Intro to sewing swimwear
I see so many sewist (seamstresses, sewer, stitcher, fabric manipulator, or how ever you define yourself as someone who sews) asking questions and being really nervous to make something with swim/ performance fabric. Well, I hope I can help with some questions and concerns associated with sewing swimwear or performance apparel.
When sewing swim knit, I use the same (well mostly the same) sewing techniques as I do for the standard knits. I haven’t had to change my serger settings other than the tension on my left needle in my serger. I went up 1 # from (made it tighter) the right needle on my usual setting. I found this to be helpful so that the seam still has the stretch needed for swim, but will keep that pesky left thread from “smiling” through your seam. You can see my post, basic tips for knits, to check out my serger settings. *Note- Every sewing machine/ serger is different. Even if you are using the same brand/ model as I am. The tension discs that your thread sits in can become worn or clogged with lint over time and basically those numbers on the discs can become useless. (I have 3 sergers, 2 are the same brand and all 3 have different tension settings to get the same results) Go with what works for your machine. These are just suggestions based on my machine and what works for me. If you aren’t sure about your tension/ settings, always do a test on scraps of the fabric you will be sewing.
Your standard sewing machine will have a stretch stitch, lightning stitch, and or zig-zag stitch. Check your machine’s user manual for the best stretch stitch option. Always use the longest stitch length your machine has, and your tension should be set pretty low. My standard machine is 0-9, 9 is the most tension, I have it set to 3 or 4 for knits.
In my opinion your choice in thread can make a huge difference in your sewing experience. I prefer the maxi lock brand. I use the basic maxi lock in my needles and maxi lock stretch thread in the loopers of my serger and in the bobbin of my standard machine.
I used the “bargain” cones from JoAnn’s for years (you know the ones that go on sale for $1/ cone) and my threads would break, they often have knots in the thread, and what peeves me most is the amount of lint they shed – as if I need more fabric/ thread dust clogging up my machines. (I will have a “how to clean” your machine post up soon too, so check back for that. )
I know the slickness of swim is an issue, and can be daunting to tackle. Like all things it is a learning curve and just takes a little practice. Pins and clips are your friend. Just be sure to use ball point pins and be sure not to serge over them <– Yes, I have done that and it isn’t fun.
For fun top stitching, either with your twin needle or coverstitch, I love variegated thread, Maxi lock swirls. Since these can be somewhat pricey, I only get one. If I need a second spool for my twin needle, I simply wind a bobbin and use that as a second spool for my twin needle. When using it for a roll hem I only put it in my upper looper.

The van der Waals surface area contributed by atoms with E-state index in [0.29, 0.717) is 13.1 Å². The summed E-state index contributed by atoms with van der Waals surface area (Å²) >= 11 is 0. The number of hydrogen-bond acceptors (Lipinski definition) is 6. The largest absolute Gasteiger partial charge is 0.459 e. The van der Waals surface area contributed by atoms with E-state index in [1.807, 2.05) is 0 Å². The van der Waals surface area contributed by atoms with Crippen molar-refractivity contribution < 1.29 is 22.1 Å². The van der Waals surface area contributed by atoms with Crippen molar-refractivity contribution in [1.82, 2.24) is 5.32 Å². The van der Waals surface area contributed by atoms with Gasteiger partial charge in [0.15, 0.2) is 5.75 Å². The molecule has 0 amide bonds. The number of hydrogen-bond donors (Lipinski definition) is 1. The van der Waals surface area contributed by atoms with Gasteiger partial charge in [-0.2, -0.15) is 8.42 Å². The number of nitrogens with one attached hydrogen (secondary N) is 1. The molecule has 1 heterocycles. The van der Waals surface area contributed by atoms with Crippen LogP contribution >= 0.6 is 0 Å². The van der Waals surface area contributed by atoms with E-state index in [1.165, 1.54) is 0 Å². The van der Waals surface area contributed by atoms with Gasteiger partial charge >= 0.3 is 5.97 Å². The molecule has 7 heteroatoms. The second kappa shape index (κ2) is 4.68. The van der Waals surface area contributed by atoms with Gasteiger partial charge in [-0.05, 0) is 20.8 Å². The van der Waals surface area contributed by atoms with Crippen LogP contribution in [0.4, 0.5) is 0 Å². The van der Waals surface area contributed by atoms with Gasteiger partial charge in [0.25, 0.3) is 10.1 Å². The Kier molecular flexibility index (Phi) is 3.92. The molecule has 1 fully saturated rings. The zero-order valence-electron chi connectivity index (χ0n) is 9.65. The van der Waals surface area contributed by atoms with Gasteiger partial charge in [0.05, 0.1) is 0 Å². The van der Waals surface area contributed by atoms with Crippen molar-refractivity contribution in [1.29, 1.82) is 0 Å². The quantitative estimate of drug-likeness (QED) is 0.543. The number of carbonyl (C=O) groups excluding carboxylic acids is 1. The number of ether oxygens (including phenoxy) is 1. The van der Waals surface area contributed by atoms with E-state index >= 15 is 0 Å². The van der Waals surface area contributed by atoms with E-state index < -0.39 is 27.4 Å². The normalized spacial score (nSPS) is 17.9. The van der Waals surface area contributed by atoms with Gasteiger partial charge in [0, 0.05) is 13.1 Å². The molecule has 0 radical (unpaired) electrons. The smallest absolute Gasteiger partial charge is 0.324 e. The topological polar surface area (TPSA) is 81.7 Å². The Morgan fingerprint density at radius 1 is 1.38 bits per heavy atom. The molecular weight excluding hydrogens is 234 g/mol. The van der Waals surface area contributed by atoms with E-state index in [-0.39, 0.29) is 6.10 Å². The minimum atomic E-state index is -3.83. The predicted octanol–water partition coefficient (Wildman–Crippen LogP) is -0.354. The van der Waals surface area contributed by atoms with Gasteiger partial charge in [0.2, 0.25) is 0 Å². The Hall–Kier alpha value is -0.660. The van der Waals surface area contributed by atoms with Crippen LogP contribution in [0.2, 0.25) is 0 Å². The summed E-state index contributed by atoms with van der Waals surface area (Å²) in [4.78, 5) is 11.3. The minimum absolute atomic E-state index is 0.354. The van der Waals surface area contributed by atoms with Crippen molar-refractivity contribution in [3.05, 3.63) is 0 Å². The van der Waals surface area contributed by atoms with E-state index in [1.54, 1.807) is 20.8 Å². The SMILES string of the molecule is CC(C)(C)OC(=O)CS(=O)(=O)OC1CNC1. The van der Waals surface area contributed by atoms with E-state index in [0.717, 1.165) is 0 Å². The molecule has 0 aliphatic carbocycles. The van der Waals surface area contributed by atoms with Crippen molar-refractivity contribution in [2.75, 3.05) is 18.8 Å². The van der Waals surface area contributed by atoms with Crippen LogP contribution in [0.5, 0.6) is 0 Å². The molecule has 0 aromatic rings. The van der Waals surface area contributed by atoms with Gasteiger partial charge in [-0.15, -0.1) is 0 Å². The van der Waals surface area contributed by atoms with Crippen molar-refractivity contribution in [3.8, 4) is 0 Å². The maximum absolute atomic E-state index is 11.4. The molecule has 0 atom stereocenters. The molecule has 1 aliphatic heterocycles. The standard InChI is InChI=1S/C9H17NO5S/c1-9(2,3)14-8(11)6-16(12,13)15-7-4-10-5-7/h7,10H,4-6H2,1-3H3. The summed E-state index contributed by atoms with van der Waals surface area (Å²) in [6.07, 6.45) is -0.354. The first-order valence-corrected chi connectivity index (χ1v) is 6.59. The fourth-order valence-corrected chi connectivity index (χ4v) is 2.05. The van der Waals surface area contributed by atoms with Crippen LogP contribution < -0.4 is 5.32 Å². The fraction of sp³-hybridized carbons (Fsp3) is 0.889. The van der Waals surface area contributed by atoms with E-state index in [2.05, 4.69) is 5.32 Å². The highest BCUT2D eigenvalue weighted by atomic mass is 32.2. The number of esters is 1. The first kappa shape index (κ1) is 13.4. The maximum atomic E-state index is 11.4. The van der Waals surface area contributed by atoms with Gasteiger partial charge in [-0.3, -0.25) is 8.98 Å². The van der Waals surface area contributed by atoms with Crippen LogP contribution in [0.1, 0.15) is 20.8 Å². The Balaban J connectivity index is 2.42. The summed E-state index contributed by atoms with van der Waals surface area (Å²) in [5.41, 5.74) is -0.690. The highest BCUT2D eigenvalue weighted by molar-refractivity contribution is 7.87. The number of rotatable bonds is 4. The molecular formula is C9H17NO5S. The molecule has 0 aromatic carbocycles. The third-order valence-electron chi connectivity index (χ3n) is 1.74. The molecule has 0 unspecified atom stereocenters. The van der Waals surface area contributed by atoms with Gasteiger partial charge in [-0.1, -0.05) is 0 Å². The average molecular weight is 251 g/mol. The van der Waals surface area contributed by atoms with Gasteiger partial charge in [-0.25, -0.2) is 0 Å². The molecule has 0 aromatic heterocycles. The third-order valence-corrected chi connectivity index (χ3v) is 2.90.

You defiantly want high quality swim fabric. Cheap ( not as in price, but quality) fabric will only make your sewing life harder than it needs to be. When ordering online, look for Medium Weight and avoid light weight or drapey descriptions.
Sewing with good quality fabric will also cut down on the dreaded curled edges. I have found that cutting and sewing right away also helps the edges from curling as you sew. Leaving cut knit for days before sewing will cause the edges to curl.
Here is a list of places I like to buy my swim fabric and lining.
Lining VS. Power mesh
Power mesh has less stretch and usually is a bit thicker than standard lining. It will allow for more support, I like it in the tummy area and I add a layer in my bra cups for ladies swim. For kids swim or area you my not need the extra support go for the standard lining. You will want to line anything you don’t want to “show” when wet. Sometimes I use solid swim colors to line my swim wear if I don’t have any lining around. This works in a pinch, but depending on the pattern you may get extra bulk, so I don’t recommend it for every application.
You need SWIM elastic. Yes, it is different than standard elastic. It is made to hold up in chlorine and other harsh chemicals used in pools. If you use standard elastic, you will find it becomes brittle looses its elasticity after a few dips in the pool.
Packages of swim elastic– good for one or two suits depending on the size and style.
Roll of swim elastic– This one is a better price /yard. Since I have 3 kids + myself to sew swim wear for, this one is the best options for me. Not only is it cheaper/ yard, but you won’t end up with those weird small cuts at the end of the package you just can’t use- Money wasted!
This is tutorial for serging elastic into a waistband, but the technique is the same for leg holes or any place you are adding elastic.
How to sewing elastic into a waistband
Foam Bra Cups
These are optional in most patterns, I recommend them. You can make them removable or sew them right into your swim lining. To sew them into your lining, center them evenly on the sides and pin in place. Then you can zig-zag around the edges. Using power mesh as your lining in the bust area will provide extra support as well. I like foam bra pads/ cups because they provide support and the much need extra coverage.
If you want your pads removable, I have a tutorial for that. You may have to do a little adjusting depending on the pattern you are using. But the concept is still the same.
Removable Bra Pad Tutorial
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